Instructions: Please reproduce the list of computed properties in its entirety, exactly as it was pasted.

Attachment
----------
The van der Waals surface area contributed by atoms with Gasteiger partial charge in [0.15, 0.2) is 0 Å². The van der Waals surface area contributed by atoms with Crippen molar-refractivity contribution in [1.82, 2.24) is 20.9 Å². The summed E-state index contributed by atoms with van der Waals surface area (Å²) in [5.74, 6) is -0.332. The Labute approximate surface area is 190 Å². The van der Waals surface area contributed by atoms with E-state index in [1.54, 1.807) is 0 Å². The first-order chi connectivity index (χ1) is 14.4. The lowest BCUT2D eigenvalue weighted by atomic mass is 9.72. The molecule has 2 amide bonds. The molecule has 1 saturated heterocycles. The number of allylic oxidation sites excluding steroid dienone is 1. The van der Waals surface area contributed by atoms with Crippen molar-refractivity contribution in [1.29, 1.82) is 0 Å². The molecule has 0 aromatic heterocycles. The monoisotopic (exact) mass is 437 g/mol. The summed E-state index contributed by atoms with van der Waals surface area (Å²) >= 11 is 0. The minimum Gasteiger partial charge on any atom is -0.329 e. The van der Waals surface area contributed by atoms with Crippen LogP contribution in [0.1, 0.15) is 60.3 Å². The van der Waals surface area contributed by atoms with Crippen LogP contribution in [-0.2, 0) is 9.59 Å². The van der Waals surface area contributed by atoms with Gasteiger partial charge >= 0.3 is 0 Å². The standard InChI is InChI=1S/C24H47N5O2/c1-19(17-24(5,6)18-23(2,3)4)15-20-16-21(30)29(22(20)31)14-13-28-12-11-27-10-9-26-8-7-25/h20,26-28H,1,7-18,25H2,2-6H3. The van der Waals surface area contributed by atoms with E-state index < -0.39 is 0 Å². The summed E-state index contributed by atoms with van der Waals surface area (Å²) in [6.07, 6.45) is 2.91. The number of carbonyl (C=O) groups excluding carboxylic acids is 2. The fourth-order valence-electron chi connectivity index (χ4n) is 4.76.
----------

The van der Waals surface area contributed by atoms with Gasteiger partial charge in [0.15, 0.2) is 0 Å². The van der Waals surface area contributed by atoms with Crippen molar-refractivity contribution in [1.82, 2.24) is 20.9 Å². The summed E-state index contributed by atoms with van der Waals surface area (Å²) in [5.74, 6) is -0.332. The Labute approximate surface area is 190 Å². The van der Waals surface area contributed by atoms with E-state index in [1.54, 1.807) is 0 Å². The first-order chi connectivity index (χ1) is 14.4. The lowest BCUT2D eigenvalue weighted by atomic mass is 9.72. The molecule has 2 amide bonds. The molecule has 1 saturated heterocycles. The number of allylic oxidation sites excluding steroid dienone is 1. The van der Waals surface area contributed by atoms with Crippen molar-refractivity contribution in [1.29, 1.82) is 0 Å². The molecule has 0 aromatic heterocycles. The monoisotopic (exact) mass is 437 g/mol. The summed E-state index contributed by atoms with van der Waals surface area (Å²) >= 11 is 0. The minimum Gasteiger partial charge on any atom is -0.329 e. The van der Waals surface area contributed by atoms with Crippen LogP contribution in [0.1, 0.15) is 60.3 Å². The van der Waals surface area contributed by atoms with Crippen LogP contribution in [-0.2, 0) is 9.59 Å². The van der Waals surface area contributed by atoms with Gasteiger partial charge >= 0.3 is 0 Å². The standard InChI is InChI=1S/C24H47N5O2/c1-19(17-24(5,6)18-23(2,3)4)15-20-16-21(30)29(22(20)31)14-13-28-12-11-27-10-9-26-8-7-25/h20,26-28H,1,7-18,25H2,2-6H3. The van der Waals surface area contributed by atoms with E-state index < -0.39 is 0 Å². The summed E-state index contributed by atoms with van der Waals surface area (Å²) in [6.07, 6.45) is 2.91. The number of carbonyl (C=O) groups excluding carboxylic acids is 2. The fourth-order valence-electron chi connectivity index (χ4n) is 4.76.